The Freelancer’s Journal: Tales from the Writing Trade (No. 2)

Versatile Writer for Hire:
Never at a Loss for Words

August 19

Business has been slow lately. My last job was a best man’s speech for a guy from Long Island whose brother was getting married. His only instructions to me were: “I wanna see tears.” . . . You don’t have to dig too deep to find the gold in this man—it’s all right there on the surface . . . Let me tell you something about Dave: He doesn’t believe in half measures, or taking the middle ground. Whatever he does, he does it full throttle or not at all.

Four straight days over 95. Worst heat wave all summer. It’s miserable—especially in this place, with no windows in the living room. It must be ten degrees hotter inside. I live right above two restaurants, soul food and Chinese. Sometimes the bathroom smells like roast pork. It’s like living in the belly of a pig . . . Roaches everywhere—on the soap, under the sink. I took down a shelf in the bathroom and unscrewed the brackets; beneath one there were two dead roaches frozen in copulation, one mounted on top of the other.

August 22

I get a lot of inquiries from people who think they have a story to tell, but don’t have the words to tell it. Some of these people have genuinely moving stories, full of sadness and loss. But after hearing so many of these tales, it’s hard not to be cynical. These people never have any money, yet they’re all passionately convinced that their story is so amazing it will make a big splash, and then we can split the profits that will surely roll in. I get so many calls like that.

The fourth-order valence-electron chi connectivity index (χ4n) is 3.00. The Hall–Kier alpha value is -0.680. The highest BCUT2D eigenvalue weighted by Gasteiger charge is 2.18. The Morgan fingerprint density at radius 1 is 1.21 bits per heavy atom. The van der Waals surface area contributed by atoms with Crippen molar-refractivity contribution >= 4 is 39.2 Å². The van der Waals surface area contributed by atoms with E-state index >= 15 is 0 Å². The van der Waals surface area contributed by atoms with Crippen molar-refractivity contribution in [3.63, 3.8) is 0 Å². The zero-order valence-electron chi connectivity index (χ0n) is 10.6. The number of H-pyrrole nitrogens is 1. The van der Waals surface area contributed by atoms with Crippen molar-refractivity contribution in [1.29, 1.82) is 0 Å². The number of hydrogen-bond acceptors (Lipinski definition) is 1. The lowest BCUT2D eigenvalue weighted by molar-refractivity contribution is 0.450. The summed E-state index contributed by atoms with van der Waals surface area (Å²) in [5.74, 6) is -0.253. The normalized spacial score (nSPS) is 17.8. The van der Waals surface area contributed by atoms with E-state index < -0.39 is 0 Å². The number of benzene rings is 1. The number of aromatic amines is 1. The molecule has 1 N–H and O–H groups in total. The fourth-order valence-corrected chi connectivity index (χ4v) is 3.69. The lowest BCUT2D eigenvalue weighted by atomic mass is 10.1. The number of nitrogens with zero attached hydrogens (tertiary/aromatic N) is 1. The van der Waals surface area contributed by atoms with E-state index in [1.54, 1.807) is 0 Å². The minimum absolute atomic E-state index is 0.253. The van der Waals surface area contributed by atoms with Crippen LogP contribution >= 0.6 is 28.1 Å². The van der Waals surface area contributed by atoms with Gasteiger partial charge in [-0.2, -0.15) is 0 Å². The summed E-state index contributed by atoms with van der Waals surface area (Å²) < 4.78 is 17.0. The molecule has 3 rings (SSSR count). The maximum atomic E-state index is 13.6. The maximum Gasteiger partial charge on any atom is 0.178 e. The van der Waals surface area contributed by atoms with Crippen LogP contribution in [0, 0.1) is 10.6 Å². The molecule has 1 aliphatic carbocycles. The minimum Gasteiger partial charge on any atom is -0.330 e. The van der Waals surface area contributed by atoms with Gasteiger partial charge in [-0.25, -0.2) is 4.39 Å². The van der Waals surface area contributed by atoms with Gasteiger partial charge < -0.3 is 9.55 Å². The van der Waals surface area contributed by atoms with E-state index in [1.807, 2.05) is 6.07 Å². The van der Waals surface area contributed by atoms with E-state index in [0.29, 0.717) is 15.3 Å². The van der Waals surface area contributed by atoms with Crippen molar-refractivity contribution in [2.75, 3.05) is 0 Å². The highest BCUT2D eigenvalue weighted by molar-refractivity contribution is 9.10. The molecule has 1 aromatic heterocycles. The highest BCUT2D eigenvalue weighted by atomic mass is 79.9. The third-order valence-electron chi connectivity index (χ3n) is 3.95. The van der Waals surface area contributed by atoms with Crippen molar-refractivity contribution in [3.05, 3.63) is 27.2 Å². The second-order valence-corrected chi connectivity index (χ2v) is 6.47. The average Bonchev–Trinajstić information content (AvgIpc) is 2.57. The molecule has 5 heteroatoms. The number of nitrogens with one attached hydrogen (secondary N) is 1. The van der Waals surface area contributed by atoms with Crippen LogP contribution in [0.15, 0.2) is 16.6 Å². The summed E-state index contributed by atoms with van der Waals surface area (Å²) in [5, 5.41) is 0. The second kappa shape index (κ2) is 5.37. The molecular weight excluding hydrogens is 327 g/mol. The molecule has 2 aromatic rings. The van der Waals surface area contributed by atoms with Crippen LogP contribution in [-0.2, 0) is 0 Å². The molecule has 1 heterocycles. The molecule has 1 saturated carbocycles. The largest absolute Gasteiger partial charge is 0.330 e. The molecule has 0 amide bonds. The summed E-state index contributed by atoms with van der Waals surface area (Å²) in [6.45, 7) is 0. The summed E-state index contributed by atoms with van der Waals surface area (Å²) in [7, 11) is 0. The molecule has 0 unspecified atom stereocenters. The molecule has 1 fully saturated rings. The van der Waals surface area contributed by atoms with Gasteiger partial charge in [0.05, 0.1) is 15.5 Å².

I politely explain that I operate, without exception, on a straight fee basis—cash paid for time worked. Still, I see the pathos in their stories, and I appreciate that they’re coming to me with a degree of urgency, if not desperation. They’re at the point where all they have left is their own story; all their hopes are riding on it. Before we ever meet, they’ve decided the written word is their best shot at redemption, yet it’s beyond their grasp. They need my words—or some writer’s words—to realize their dreams.

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